The 4SE does well at lunar and planetary astrophotography – we’ve attached a few images that has been made with 4SE and a cheap 640×480 webcam, and attached a 1.25” nosepiece and 2x Barlow lens to. Forget deep-sky, however – the 4SE’s f/13 focal ratio, mediocre tracking capabilities, and the alt-az nature of the mount do not allow for good long exposure photos.
The Celestron NexStar 4 SE Telescope delivers a state of the art stargazing experience, along with incredible magnification, and a motorized computer technology system that will make your astronomical hobby easier than ever before. If your son or daughter has their heart set on a compound, go-to scope, then this is one of the cheapest way to get one. But, if their goal is to see details on Jupiter’s and Mars’s surfaces, and objects outside the solar system, like galaxies, then give serious consideration to a larger aperture at a smaller cost.
- User-friendly software and technology
- High-end materials and craftsmanship
- A lot of features for a very moderate price
- Great beginner telescope and secondary scope for intermediate users
- Very sharp optics
- Quality mount with acceptable gearing
- Acceptable aperture
- Very stable
- Good included low-power eyepiece
- No collimation required
- Will need an external power supply or large amount of rechargeable batteries
- Small aperture that dims the view unless in an ideal environment
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Traveling Kids: Celestron 70mm Travel Scope
This 70mm Travel Scope offers something a bit different compared to the rest of the models in our list. This is a great little scope for a kids vacation. It weighs just 6 lbs (2.7kg), is supplied with its own backpack and used just about anywhere with a stable tripod.
Summer breaks and spring camping trips, with time away from the PC Games, are great times to get any child engaged in backyard astronomy. With this model, it’s super simple too, place it on a sturdy mount and point it in the right direction – that’s it!
The Celestron 70mm Travel Scope is a great tool when you plan on moving to a great observation point. It’s a 70mm refractor telescope with a 2.76-inch aperture. In addition, pack includes two eyepieces of 10mm and 20mm, giving a magnification of 40x and 20x.
As a plus, this scope, from our best telescopes for kids list, comes with full-color, detailed instructions, a sky X software that allows you to learn more about planets and stars, an aluminum tripod and a padded backpack case where you can keep everything.
This Celestron 70mm Travel Scope model makes a good gift for children (12+) and grownups alike, as it can be carried throughout the learning period and even after. The telescope itself weighs1.5 lbs and is 17”x 3.87” іn size – extremely lightweight and compact they included full-size tripod weighs1.8 lbs, so everything comes in together at around 3.3 lbs. With all the accessories loadеd into the included backpack for travel, you truly have a portable set up that can conveniently be tаken on the go. Hiking, biking, driving, flying – the Travel Scope is build for easy travel.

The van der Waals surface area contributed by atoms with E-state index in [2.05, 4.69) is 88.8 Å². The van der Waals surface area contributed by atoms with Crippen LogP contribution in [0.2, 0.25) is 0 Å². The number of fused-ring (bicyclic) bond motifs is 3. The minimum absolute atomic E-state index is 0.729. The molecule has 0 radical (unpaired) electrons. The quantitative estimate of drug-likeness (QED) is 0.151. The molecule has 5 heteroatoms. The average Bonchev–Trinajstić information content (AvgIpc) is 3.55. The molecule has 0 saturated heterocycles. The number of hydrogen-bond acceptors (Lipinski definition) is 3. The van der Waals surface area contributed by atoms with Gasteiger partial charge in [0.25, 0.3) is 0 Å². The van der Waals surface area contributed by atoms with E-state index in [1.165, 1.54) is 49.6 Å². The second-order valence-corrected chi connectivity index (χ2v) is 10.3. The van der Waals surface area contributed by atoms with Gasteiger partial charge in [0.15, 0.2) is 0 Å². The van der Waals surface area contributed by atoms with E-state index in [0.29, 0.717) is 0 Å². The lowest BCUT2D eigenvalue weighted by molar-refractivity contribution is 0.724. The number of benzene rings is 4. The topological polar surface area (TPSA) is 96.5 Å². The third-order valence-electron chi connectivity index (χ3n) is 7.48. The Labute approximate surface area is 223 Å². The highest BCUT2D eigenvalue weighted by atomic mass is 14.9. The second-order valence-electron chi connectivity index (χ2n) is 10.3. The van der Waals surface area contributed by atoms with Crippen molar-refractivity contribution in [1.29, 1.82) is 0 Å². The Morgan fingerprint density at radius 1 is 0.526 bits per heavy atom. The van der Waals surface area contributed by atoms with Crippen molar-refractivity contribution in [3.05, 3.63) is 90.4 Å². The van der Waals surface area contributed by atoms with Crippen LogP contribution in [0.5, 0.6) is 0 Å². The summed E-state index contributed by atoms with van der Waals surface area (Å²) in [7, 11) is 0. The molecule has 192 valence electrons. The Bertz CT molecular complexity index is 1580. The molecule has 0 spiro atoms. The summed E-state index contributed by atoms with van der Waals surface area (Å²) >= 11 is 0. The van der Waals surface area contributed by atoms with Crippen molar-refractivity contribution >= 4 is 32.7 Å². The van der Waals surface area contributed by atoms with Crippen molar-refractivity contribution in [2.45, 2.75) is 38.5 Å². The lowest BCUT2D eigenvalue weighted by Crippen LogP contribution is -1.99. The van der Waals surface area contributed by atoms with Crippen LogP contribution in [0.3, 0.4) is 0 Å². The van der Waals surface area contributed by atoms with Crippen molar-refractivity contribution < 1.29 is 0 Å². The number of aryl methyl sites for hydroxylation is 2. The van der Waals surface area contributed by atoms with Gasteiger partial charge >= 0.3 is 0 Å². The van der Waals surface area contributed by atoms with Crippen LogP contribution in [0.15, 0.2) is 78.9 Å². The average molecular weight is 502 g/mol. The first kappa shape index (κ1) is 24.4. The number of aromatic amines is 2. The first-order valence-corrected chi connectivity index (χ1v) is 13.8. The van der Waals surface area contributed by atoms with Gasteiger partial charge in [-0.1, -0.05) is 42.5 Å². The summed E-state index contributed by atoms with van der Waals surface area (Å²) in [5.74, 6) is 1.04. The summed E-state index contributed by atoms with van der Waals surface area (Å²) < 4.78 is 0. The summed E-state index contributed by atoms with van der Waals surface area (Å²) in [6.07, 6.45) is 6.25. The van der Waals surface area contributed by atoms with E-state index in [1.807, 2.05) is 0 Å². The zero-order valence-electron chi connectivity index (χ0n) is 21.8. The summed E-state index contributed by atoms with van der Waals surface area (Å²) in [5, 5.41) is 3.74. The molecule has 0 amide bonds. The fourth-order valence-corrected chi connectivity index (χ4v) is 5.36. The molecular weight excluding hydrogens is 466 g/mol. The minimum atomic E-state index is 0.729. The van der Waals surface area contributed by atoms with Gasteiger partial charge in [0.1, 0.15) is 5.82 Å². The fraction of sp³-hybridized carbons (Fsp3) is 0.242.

What Can You See With Celestron 70mm Travel Scope
A two eye pieces (20mm one for a 20x magnification and a 10mm one for a 40x magnification) and a 45 degree correct image prism are included in the telescope bundle. And last but not least, Celestron includes a copy of The Sky X software which was contains a database of over 10,000 objects and printable sky maps (which can be very helpful if your new to astronomy). While the 10 mm eyepiece boasts of higher magnification, it has Little performance benefits trough this scope other than magnifying an image, particularly to see lunar and planetary details. However, field of view is restricted, and image resolution degrades.
The 20 mm eyepiece will do well for most purposes with its wider viewing, bright and sharp image resolution, and good power. It provides up to a max useful magnification of 140x but pushing it to 168x magnification than the manufacturer states will result in picture of degradation.
We strongly recommend it for all beginner kids astronomers and especially travel ones. The best features of Celestron 70mm Travel Scope are its price and portability. Given the number of components, the price is extremely small. This is an excellent, easy-to-use, portable scope. We love the rucksack and the way in which everything just fits in.
With the Celestron 70mm Travel Scope , you can actually see the rings of Saturn, not to mention the Moon, nebulas and a variety of celestial bodies. Again, don’t expect full clarity and amazing details, after all, it’s a remarkable tool for children.
- Portability – Celestron 70mm Travel Scope comes with a stylish backpack and weighs only 3lbs. You can grab it and run to the closest observation point with ease. Not to mention that you can take your travelscope with you on your trips or during your holidays.
- Price – You can purchase the Celestron travel telescope for around $90. Celestron is a company whose quality is world-renowned, and it has never disappointed its fans.
- Quality -A resistant telescope, despite its plastic parts, that may give it sometimes a cheap look.
- Light weight tripod – It could work if you set your gear on a table or a flat and stable surface. However, if you’re going out to an observation point, this may not be the best option. If you want something better, you can buy another tripod, and everything will be just fine. The Celestron Travel Scope’s tripod might just add some extra weight to your backpack.
- Plastic finder and focuser – It doesn’t look cheap, but all plastic components make it quite fragile, so you will have to be extra-careful while handling it. Still, that’s what makes it a great portable telescope because it’s very light. If you consider that the entire pack has approx. 3 lbs (approx. 1.5kg), it’s more than perfect.
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2022 Best 5 Telescopes for Kids Selling by Amazon